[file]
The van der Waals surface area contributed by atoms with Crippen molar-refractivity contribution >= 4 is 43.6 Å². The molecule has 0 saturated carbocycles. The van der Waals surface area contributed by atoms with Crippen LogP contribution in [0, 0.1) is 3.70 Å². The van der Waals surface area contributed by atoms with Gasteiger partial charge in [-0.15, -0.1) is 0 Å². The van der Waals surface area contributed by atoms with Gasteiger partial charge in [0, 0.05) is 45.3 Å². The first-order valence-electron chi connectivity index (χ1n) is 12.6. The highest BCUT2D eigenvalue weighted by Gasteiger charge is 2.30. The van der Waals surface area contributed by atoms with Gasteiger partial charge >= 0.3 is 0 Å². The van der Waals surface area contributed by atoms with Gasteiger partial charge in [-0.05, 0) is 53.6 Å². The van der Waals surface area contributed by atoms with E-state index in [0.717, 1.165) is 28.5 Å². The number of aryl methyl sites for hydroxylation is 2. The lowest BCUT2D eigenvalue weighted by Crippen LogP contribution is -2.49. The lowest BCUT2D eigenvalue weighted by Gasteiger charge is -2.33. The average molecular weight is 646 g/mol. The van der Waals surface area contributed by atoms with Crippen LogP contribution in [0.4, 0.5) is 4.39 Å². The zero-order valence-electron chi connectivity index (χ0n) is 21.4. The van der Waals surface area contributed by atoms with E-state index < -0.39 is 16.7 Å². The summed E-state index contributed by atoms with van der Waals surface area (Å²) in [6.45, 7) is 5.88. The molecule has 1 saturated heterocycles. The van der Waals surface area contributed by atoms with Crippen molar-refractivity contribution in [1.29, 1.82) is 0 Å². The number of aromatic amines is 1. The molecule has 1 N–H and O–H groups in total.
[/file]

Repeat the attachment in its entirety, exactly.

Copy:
The van der Waals surface area contributed by atoms with Crippen molar-refractivity contribution >= 4 is 43.6 Å². The molecule has 0 saturated carbocycles. The van der Waals surface area contributed by atoms with Crippen LogP contribution in [0, 0.1) is 3.70 Å². The van der Waals surface area contributed by atoms with Gasteiger partial charge in [-0.15, -0.1) is 0 Å². The van der Waals surface area contributed by atoms with Gasteiger partial charge in [0, 0.05) is 45.3 Å². The first-order valence-electron chi connectivity index (χ1n) is 12.6. The highest BCUT2D eigenvalue weighted by Gasteiger charge is 2.30. The van der Waals surface area contributed by atoms with Gasteiger partial charge >= 0.3 is 0 Å². The van der Waals surface area contributed by atoms with Gasteiger partial charge in [-0.05, 0) is 53.6 Å². The van der Waals surface area contributed by atoms with E-state index in [0.717, 1.165) is 28.5 Å². The number of aryl methyl sites for hydroxylation is 2. The lowest BCUT2D eigenvalue weighted by Crippen LogP contribution is -2.49. The lowest BCUT2D eigenvalue weighted by Gasteiger charge is -2.33. The average molecular weight is 646 g/mol. The van der Waals surface area contributed by atoms with Crippen LogP contribution in [0.4, 0.5) is 4.39 Å². The zero-order valence-electron chi connectivity index (χ0n) is 21.4. The van der Waals surface area contributed by atoms with E-state index < -0.39 is 16.7 Å². The summed E-state index contributed by atoms with van der Waals surface area (Å²) in [6.45, 7) is 5.88. The molecule has 1 saturated heterocycles. The van der Waals surface area contributed by atoms with Crippen molar-refractivity contribution in [1.29, 1.82) is 0 Å². The number of aromatic amines is 1. The molecule has 1 N–H and O–H groups in total.